This, my current art therapy practice, is so different from my first art therapy job at a psychiatric hospital nearly 30 years ago. Here, the problems are not only related to psychiatric issues, but also are about economics, social justice, housing, education, and jobs. Our mission is explicitly related to community development rather than individual therapy. The professional boundaries are more blurred; everyone helps each other and no one is identified as a client, so it is not immediately evident who is being paid to keep the studio running and who is not. Though there is a sense of sanctuary here, it feels different than at the hospital where the healing effect took place at a remove from the clients’ daily lives. Here, neighbors, family members, art therapists, and art therapy interns work side by side, cocreating the quality of our lives and community. Each evening, people come and go, and the studio breathes in the life that comes from the diverse, mixed-income neighborhood of which it is part.
It is not surprising that the art that comes from this environment is different as well. Rather than being a response to therapeutic interventions, the art making evolves naturally from the many interests, needs, skills, ideas, and motivations that draw people into the space. Participants are as likely to make collages, transfer family photos, crochet, tend plants, sew altered clothing from discards, write poetry, sit in rapt attention for a slide lecture, create a beaded necklace, or share recipes, as they are to draw or paint a picture about their feelings. Their art making is motivated by desires as diverse as learning a new skill, making money, gaining approval, critiquing social injustice, being part of a social group, making a gift for someone else, enacting community change, or expressing thoughts and feelings.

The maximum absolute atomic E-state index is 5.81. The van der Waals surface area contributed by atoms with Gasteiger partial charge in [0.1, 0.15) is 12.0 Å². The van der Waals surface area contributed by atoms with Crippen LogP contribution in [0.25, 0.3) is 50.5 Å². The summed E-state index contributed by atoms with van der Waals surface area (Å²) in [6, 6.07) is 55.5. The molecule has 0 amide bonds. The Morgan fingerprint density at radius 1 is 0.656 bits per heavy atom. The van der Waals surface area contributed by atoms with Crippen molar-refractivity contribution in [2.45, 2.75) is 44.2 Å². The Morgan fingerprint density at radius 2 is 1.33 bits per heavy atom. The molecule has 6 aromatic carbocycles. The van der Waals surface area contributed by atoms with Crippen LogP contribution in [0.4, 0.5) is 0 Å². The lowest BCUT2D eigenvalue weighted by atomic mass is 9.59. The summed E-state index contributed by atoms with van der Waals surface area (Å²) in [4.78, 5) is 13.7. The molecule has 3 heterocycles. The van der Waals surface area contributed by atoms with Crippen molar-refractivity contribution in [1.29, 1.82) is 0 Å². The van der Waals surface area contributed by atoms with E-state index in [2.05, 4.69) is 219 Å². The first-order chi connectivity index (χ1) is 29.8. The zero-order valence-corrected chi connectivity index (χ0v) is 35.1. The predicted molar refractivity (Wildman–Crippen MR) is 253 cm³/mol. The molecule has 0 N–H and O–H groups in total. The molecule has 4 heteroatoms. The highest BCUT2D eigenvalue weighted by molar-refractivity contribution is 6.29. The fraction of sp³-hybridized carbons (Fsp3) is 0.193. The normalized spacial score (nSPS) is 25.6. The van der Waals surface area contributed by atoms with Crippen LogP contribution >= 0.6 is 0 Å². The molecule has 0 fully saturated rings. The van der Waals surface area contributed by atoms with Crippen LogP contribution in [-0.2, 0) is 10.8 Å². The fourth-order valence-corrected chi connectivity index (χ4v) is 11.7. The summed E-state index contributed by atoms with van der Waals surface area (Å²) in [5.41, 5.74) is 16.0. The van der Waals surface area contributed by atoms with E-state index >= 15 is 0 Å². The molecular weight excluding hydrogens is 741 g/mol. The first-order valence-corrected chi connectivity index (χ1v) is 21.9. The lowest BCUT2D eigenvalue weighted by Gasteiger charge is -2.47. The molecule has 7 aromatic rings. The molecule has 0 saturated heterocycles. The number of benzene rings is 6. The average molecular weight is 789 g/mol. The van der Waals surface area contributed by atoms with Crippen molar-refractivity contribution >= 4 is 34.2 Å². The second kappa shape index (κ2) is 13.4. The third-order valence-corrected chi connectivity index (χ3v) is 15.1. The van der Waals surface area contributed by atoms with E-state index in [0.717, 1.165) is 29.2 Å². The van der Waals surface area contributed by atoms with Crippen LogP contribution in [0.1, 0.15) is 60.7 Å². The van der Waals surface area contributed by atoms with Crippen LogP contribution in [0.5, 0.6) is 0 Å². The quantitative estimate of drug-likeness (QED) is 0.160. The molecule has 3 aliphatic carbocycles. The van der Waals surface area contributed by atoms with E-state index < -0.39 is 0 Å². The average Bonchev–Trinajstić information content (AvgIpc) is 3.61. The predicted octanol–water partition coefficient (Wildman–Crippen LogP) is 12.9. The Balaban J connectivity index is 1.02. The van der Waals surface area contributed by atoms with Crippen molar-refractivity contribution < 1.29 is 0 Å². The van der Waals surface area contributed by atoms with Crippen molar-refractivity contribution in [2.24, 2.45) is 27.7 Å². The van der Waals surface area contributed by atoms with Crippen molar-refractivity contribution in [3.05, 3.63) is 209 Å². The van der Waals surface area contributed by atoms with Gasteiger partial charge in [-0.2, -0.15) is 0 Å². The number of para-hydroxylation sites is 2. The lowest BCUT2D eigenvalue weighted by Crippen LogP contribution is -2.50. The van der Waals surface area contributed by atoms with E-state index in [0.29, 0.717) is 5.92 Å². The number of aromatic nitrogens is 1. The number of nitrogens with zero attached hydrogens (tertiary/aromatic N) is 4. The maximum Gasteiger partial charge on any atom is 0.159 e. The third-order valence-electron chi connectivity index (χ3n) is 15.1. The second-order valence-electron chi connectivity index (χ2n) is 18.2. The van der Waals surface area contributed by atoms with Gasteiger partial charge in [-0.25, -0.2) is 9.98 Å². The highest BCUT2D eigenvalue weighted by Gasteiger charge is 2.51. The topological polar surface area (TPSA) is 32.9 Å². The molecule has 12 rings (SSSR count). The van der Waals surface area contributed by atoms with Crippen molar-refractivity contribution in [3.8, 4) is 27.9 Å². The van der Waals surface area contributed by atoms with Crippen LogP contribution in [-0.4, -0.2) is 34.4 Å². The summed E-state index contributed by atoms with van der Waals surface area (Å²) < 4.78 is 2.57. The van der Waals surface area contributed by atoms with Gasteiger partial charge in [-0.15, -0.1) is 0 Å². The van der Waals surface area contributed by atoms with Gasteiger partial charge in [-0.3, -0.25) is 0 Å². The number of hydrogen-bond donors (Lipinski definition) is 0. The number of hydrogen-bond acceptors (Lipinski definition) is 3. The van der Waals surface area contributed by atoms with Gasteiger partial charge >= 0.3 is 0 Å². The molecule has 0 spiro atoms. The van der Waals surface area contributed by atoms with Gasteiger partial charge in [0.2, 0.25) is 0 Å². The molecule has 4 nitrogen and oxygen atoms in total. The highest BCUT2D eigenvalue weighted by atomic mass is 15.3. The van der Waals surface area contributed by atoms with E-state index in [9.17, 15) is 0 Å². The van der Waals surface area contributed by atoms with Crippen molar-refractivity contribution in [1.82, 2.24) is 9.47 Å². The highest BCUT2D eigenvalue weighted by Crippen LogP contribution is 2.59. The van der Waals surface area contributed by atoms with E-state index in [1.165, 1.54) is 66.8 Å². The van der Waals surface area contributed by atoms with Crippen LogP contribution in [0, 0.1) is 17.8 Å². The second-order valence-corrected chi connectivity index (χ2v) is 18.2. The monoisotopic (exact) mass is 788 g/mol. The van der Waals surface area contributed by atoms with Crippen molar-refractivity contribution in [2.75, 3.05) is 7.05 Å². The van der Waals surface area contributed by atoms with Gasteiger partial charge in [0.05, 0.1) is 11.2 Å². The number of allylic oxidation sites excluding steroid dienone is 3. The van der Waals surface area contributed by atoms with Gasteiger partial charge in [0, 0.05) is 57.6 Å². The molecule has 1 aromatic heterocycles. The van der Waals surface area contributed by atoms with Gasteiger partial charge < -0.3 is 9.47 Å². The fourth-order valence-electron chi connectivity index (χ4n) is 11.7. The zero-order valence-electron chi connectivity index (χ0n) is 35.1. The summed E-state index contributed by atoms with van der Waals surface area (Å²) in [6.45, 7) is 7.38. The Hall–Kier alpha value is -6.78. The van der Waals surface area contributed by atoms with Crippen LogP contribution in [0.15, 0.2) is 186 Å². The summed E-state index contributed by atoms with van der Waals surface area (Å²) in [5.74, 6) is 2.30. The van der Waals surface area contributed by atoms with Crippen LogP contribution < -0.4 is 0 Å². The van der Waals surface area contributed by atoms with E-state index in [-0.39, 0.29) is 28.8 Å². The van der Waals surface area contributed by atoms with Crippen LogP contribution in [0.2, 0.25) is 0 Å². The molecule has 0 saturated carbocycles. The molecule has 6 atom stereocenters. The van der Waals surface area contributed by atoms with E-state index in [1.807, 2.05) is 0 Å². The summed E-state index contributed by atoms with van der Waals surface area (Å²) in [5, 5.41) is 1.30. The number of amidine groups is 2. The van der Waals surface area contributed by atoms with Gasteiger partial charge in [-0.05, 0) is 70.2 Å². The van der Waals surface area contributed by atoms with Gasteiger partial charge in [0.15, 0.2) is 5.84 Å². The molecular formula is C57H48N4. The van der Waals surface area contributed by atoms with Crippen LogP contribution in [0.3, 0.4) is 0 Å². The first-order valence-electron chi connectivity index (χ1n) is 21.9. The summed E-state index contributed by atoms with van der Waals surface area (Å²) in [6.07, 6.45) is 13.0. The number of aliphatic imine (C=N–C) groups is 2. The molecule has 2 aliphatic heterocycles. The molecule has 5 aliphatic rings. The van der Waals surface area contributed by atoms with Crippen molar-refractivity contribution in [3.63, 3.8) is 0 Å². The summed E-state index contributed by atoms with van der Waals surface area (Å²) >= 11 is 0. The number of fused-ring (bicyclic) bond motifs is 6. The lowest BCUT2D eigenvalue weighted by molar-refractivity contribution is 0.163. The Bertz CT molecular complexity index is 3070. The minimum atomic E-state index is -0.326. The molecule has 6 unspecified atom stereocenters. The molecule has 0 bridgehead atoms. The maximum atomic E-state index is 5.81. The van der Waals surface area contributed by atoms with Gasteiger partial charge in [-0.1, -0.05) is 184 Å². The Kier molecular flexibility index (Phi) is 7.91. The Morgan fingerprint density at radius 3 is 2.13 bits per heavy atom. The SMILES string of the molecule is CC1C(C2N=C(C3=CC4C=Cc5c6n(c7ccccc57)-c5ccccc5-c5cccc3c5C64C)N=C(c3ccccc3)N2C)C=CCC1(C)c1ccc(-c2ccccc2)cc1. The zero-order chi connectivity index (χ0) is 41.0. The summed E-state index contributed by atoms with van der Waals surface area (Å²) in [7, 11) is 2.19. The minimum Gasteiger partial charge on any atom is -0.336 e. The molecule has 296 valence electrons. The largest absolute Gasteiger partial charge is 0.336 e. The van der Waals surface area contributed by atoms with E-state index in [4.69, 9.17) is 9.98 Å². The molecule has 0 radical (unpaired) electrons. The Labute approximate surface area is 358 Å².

Examining the history of media and material use in art therapy has made me appreciate those art therapists whose shoulders I stand on, who established the practical and theoretical structures that make my current art therapy practice possible. Though materials and media have not often been the subject of focused examination in art therapy, they have provided the core means of expression in clinical practice, and thus materials and media are embedded in most everything art therapists say and write about their work with clients.
This historical overview of materials and media has also made me aware of how much art therapy has continued to rely on the material theory and practices of early art therapists. Despite changes in art theory and criticism, as well as significant changes in the social context, art therapy has remained strongly tied to the material theory and practice established by Modernist ideals.